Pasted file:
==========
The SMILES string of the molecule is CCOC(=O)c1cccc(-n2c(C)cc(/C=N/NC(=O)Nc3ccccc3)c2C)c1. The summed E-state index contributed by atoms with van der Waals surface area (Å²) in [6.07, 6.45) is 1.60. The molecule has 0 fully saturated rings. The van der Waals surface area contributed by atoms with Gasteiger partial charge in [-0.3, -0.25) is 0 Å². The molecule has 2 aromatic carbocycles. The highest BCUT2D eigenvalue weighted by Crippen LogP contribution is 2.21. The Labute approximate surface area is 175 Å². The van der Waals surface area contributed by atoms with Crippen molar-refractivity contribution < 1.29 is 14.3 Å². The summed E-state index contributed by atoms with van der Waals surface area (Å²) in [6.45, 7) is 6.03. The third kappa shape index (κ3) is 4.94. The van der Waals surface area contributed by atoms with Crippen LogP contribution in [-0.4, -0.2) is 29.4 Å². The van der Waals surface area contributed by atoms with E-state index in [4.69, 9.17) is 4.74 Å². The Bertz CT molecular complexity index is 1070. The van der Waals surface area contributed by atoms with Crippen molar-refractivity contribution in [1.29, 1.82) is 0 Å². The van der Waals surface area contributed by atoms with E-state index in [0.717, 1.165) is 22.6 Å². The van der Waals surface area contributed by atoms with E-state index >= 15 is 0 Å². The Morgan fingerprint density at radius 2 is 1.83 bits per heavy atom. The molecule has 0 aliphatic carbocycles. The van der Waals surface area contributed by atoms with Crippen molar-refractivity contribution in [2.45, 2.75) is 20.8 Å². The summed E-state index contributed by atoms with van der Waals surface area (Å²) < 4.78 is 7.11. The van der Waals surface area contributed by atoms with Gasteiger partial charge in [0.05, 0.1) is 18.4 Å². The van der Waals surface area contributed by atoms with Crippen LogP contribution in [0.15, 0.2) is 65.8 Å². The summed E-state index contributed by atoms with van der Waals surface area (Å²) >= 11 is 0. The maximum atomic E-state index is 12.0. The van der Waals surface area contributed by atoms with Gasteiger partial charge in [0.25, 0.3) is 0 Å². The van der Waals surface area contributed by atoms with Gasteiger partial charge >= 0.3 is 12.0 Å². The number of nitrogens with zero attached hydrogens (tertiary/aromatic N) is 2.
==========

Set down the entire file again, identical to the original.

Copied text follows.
The SMILES string of the molecule is CCOC(=O)c1cccc(-n2c(C)cc(/C=N/NC(=O)Nc3ccccc3)c2C)c1. The summed E-state index contributed by atoms with van der Waals surface area (Å²) in [6.07, 6.45) is 1.60. The molecule has 0 fully saturated rings. The van der Waals surface area contributed by atoms with Gasteiger partial charge in [-0.3, -0.25) is 0 Å². The molecule has 2 aromatic carbocycles. The highest BCUT2D eigenvalue weighted by Crippen LogP contribution is 2.21. The Labute approximate surface area is 175 Å². The van der Waals surface area contributed by atoms with Crippen molar-refractivity contribution < 1.29 is 14.3 Å². The summed E-state index contributed by atoms with van der Waals surface area (Å²) in [6.45, 7) is 6.03. The third kappa shape index (κ3) is 4.94. The van der Waals surface area contributed by atoms with Crippen LogP contribution in [-0.4, -0.2) is 29.4 Å². The van der Waals surface area contributed by atoms with E-state index in [4.69, 9.17) is 4.74 Å². The Bertz CT molecular complexity index is 1070. The van der Waals surface area contributed by atoms with Crippen molar-refractivity contribution in [1.29, 1.82) is 0 Å². The van der Waals surface area contributed by atoms with E-state index in [0.717, 1.165) is 22.6 Å². The van der Waals surface area contributed by atoms with E-state index >= 15 is 0 Å². The Morgan fingerprint density at radius 2 is 1.83 bits per heavy atom. The molecule has 0 aliphatic carbocycles. The van der Waals surface area contributed by atoms with Crippen molar-refractivity contribution in [2.45, 2.75) is 20.8 Å². The summed E-state index contributed by atoms with van der Waals surface area (Å²) < 4.78 is 7.11. The van der Waals surface area contributed by atoms with Gasteiger partial charge in [0.05, 0.1) is 18.4 Å². The van der Waals surface area contributed by atoms with Crippen LogP contribution in [0.15, 0.2) is 65.8 Å². The summed E-state index contributed by atoms with van der Waals surface area (Å²) >= 11 is 0. The maximum atomic E-state index is 12.0. The van der Waals surface area contributed by atoms with Gasteiger partial charge in [0.25, 0.3) is 0 Å². The van der Waals surface area contributed by atoms with Gasteiger partial charge >= 0.3 is 12.0 Å². The number of nitrogens with zero attached hydrogens (tertiary/aromatic N) is 2.